A planned process of walking with a stick rather than straight to nothing was pursued, and again, I felt failure was on the cards. Afterall, as I publish this, it is almost five years (February 2015) since the accident.

I was, I still am (and always will be), missing the hills and moors big time and while I have fabulous memories and I’ve walked, and camped, with lots of fabulous people, it wasn’t enough.


We all need goals to aspire to, that’s what keeps us going and moving forward.

I set myself a goal, to complete a very short walk in the Peak District; ASAP.

It had to be a short walk, so if things went wrong, help or safety wasn’t far away, but more importantly, I was able to complete the walk under my own steam, not with assistance.

I had a choice of places, Dovedale would probably be one of the best ones, plenty of people around if I need support, easy paths and access, and a dale I’ve not visited for decades.

My heart was set on an old favourite; Stanton Moor, a place where I’ve wandered since a child, know inside out, back to front and upside down. It has perfect access, close to a road and safety, good phone coverage, but for one thing, the ground is too uneven for me at this stage, I’ve only ever walked level paths with plenty of stopping places.

So a bit of head scratching ensured.

Where could I go to get the views, enjoy safely a short walk with an incline and uneven ground?

I could think of many places, but none meeting what really was a safe criteria, and I wasn’t going to become a rescue statistic when I know better.

So, for the ongoing and inbetween bits, I’ve continued to visit various nature reserves and pursue my photography, which I enjoyed while out on the hills and moors, not just for the exercise, but to maintain a purpose in my leisure time, and those photos are online for all to view.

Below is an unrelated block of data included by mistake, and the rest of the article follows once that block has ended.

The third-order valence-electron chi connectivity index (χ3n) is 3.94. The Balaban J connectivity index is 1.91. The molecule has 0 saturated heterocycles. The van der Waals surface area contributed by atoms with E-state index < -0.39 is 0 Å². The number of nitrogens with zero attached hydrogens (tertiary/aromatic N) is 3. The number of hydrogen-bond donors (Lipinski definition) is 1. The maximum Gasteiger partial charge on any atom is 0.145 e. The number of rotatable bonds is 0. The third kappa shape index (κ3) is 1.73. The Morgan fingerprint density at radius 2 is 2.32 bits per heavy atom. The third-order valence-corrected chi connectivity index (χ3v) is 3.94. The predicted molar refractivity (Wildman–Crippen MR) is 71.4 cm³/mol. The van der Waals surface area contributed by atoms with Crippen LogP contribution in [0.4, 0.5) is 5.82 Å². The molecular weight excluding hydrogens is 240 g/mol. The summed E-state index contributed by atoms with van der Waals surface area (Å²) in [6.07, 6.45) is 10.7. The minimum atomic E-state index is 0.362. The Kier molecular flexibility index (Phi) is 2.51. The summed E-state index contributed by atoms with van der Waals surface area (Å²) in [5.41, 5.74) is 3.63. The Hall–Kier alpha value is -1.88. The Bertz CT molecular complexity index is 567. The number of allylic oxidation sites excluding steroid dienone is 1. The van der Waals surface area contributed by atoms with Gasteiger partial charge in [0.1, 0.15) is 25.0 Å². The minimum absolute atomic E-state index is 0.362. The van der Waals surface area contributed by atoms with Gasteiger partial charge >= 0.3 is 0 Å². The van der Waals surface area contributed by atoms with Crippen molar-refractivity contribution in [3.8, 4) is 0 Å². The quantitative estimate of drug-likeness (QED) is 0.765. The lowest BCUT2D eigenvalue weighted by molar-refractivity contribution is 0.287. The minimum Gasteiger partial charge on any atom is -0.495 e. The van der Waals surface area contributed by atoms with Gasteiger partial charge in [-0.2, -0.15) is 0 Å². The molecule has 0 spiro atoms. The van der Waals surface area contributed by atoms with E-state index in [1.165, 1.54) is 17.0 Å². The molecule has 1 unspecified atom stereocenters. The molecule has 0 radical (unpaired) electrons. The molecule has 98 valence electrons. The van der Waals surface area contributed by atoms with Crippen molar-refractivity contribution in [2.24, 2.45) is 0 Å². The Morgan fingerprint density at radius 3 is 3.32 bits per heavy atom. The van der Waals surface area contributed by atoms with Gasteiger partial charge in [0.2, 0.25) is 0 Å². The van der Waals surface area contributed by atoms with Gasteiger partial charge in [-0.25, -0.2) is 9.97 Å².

While these reserves haven’t given me the solitude that the hills and moors gave, they do get me away from the urban sprawl.

I doubt I’ll ever get back to the hills and moors, ever sensibly and safely, like I used to enjoy. My foot will not fit into my walking boots, and if I went a size up, my leg will not fit comfortably into them, sensible trousers are another issue, again they’re not an option, my leg will not fit into comfortably suitable trousers all because it still swells due to the secondary lymphedema.

The distances to attain are not guaranteed, and as we all know, once you’ve walked out there, you’ve got to get back, safely!

And I certainly have NO intentions to become a Mountain Rescue statistic!

However, I did manage a short wander to Arbor Low Henge during April, my first wander in the Peak District since the accident back in February 2015.

Arbor Low Henge

I’ll not get into the climate change debate, but as someone who has spent as much time outdoors as possible, as man and boy, working on farms during my teenaged years, listening and learning from these people, who had no written qualifications, what they knew was passed from father to son, and to my mind, very valuable life experiences, I learned a lot of folklore around weather, what signs to look for and much more, which have been invaluable in my days outdoors.

Early this year, I said to quite a few work colleagues, this year would be wetter than normal, because that often happens after a dry hot year, and for those who can remember, 1977 was wet after the hot summer of 1976.

And what has ensued?

I’ve digressed back to the personal events 2019.

I had been looking at the possibility of upgrading my Canon 750D DSLR, particularly as there had been rumours of an upgrade to the Canon 7D MkII DSLR. However, subsequent rumours suggested the upgrade may not be all as initially thought, so I started to look more deeply at other options.

After reviewing my lenses, decision was made to push the boat out, afterall, I wasn’t buying any new outdoor kit, I’ve more than enough to keep me going, and a lot that will never be used (some new, some very much as new), so I purchased the Canon 5D MkIV, a professional camera which will work with the two lenses I use a lot, out of three lenses, a third which really is collecting dust.

Also, with the factory summer shutdown due, I decided these two weeks would be ideal to push myself, break the pain barrier as much as I can, and progress from crutches to an NHS walking stick.